Bill Ackman's SPAC Buys Into Universal Music Group

Sam Blake

Sam primarily covers entertainment and media for dot.LA. Previously he was Marjorie Deane Fellow at The Economist, where he wrote for the business and finance sections of the print edition. He has also worked at the XPRIZE Foundation, U.S. Government Accountability Office, KCRW, and MLB Advanced Media (now Disney Streaming Services). He holds an MBA from UCLA Anderson, an MPP from UCLA Luskin and a BA in History from University of Michigan. Email him at samblake@dot.LA and find him on Twitter @hisamblake

Bill Ackman's SPAC Buys Into Universal Music Group

Hedge-fund billionaire investor Bill Ackman is getting a 10% share of one of the world's largest music companies, valued at $40 billion, and performing some Wall Street-styled gymnastics to do it.

Ackman launched the largest SPAC ever last summer with the goal of acquiring a "mature unicorn" to take public with his new blank-check company. Those plans have changed. Ackman's SPAC – Pershing Square Tontine Holdings Ltd. – will instead be acquiring a piece of Universal Music Group: a carveout from an already publicly-traded company, Vivendi, which itself was planning on going public.

By doing so, Ackman fulfills his SPAC's obligation to acquire a company within two years. But Tontine will live on, only as a new type of financial entity: a so-called SPARC.

UMG is expected to go public on the Amsterdam-based Euronext exchange later this year.

Tontine will pay about $4 billion for its 10% stake in UMG – the world's largest record label by market share, whose expansive roster includes Kanye West, Lady Gaga and Taylor Swift. UMG's sweeping catalog provides Ackman and his shareholders access to an asset that has steadily been attracting investors, who've paid big sums for music publishing rights as digital music soars.

The deal must still be approved by shareholders of UMG's parent company Vivendi. A vote is scheduled for Tuesday.

Meanwhile, the deal meets Ackman's acquisition obligation, and leaves him flush with about $2.9 billion in cash still available to the blank-check company. Tontine will continue searching for another acquisition target, according to a company statement.

Shareholders will get a slice of UMG along with rights to purchase shares of a future acquisition, under the arrangement that inspired the term SPARC, or special purpose acquisition rights corporation. Those rights, or warrants, are expected to be tradeable on the NYSE or Nasdaq, Tontine said.

The financial engineering puts a spin on the SPAC, one of the hottest Wall Street trends of late.

Tontine said it was attracted to UMG's 5% revenue growth in 2020, when streaming proved resilient during the pandemic. Music streaming comprises the majority of UMG's revenues.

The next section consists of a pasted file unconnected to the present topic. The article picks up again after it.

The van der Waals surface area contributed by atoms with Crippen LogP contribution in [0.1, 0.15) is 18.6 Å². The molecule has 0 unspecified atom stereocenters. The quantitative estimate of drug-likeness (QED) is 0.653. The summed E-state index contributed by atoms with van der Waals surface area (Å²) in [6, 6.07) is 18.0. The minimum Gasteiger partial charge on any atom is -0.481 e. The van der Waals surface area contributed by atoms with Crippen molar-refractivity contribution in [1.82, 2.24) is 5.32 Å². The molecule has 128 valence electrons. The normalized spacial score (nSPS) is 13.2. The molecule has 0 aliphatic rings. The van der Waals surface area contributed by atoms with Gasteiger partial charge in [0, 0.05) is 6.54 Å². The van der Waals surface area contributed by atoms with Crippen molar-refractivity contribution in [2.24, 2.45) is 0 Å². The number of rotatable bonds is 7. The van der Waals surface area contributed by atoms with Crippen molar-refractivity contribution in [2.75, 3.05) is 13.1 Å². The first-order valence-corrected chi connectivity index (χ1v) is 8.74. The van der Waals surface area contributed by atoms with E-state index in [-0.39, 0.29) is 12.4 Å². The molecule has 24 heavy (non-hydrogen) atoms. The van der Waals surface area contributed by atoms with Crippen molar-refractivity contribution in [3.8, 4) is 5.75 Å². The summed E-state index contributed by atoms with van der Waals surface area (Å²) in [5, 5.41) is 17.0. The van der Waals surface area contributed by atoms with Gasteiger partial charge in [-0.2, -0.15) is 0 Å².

Competitor Warner Music Group went public in 2020 at a market value of $15.6 billion. That provided a tidy sum to Len Blavatnik, who bought WMG for $3.3 billion in 2011.

Tontine's 10% stake in UMG is expected to settle within a few weeks.

Shares in Tontine closed flat Monday at $22.70. They fell sharply, however – about 13% – when news first surfaced earlier this month that it was exploring a 10% UMG acquisition.

"During the course of our negotiations with Vivendi, it became clear that various tax, legal and other strategic considerations precluded Vivendi from entering into a 'traditional' de-SPAC merger transaction, and from selling more than 10% of UMG," the Tontine announcement said. "Even with the additional complexity, time, legal, and other costs that these constraints created, we were convinced that the opportunity to acquire such an extraordinary business was the best option for our shareholders."

Tontine will hold a livestream presentation and Q&A about the deal on Wednesday.

Subscribe to our newsletter to catch every headline.


How Real-Time Data Is Helping Physicians Track Their Patients, One Heartbeat at a Time

S.C. Stuart
S.C. Stuart is a foreign correspondent (ELLE China, Esquire Latin America), Contributing Writer at Ziff Davis PCMag, and consults as a futurist for Hollywood Studios. Previously, S.C. was the head of digital at Hearst Magazines International while serving as a Non-Executive Director, UK Trade & Investment (US) and Digital Advisor at The Smithsonian.
How Real-Time Data Is Helping Physicians Track Their Patients, One Heartbeat at a Time

Are you a human node on a health-based digital network?

According to research from Insider Intelligence, the U.S. smart wearable user market is poised to grow 25.5% in 2023. Which is to say, there are an increasing number of Angelenos walking around this city whose vital signs can be tracked day and night via their doctor's digital device. If you've signed up to a health-based portal via a workplace insurance scheme, or through a primary care provider's portal which utilizes Google Fit, you’re one of them.

Do you know your baseline health status and resting heartbeat? Can you track your pulse, and take your own blood pressure? Have you received genetic counseling based on the sequencing of your genome? Do you avoid dairy because it bloats, or because you know you possess the variant that indicates lactose intolerance?

Read moreShow less

Who Will Win LA's E-scooter Wars?

Maylin Tu
Maylin Tu is a freelance writer who lives in L.A. She writes about scooters, bikes and micro-mobility. Find her hovering by the cheese at your next local tech mixer.
Who Will Win LA's E-scooter Wars?
Evan Xie

Los Angeles — it’s not just beautiful weather, traffic and the Hollywood Walk of Fame — it’s also the largest shared micromobility market in the U.S. with six operators permitted to deploy up to 6,000 vehicles each.

And despite the open market policy, the competition shows no signs of slowing down.

Read moreShow less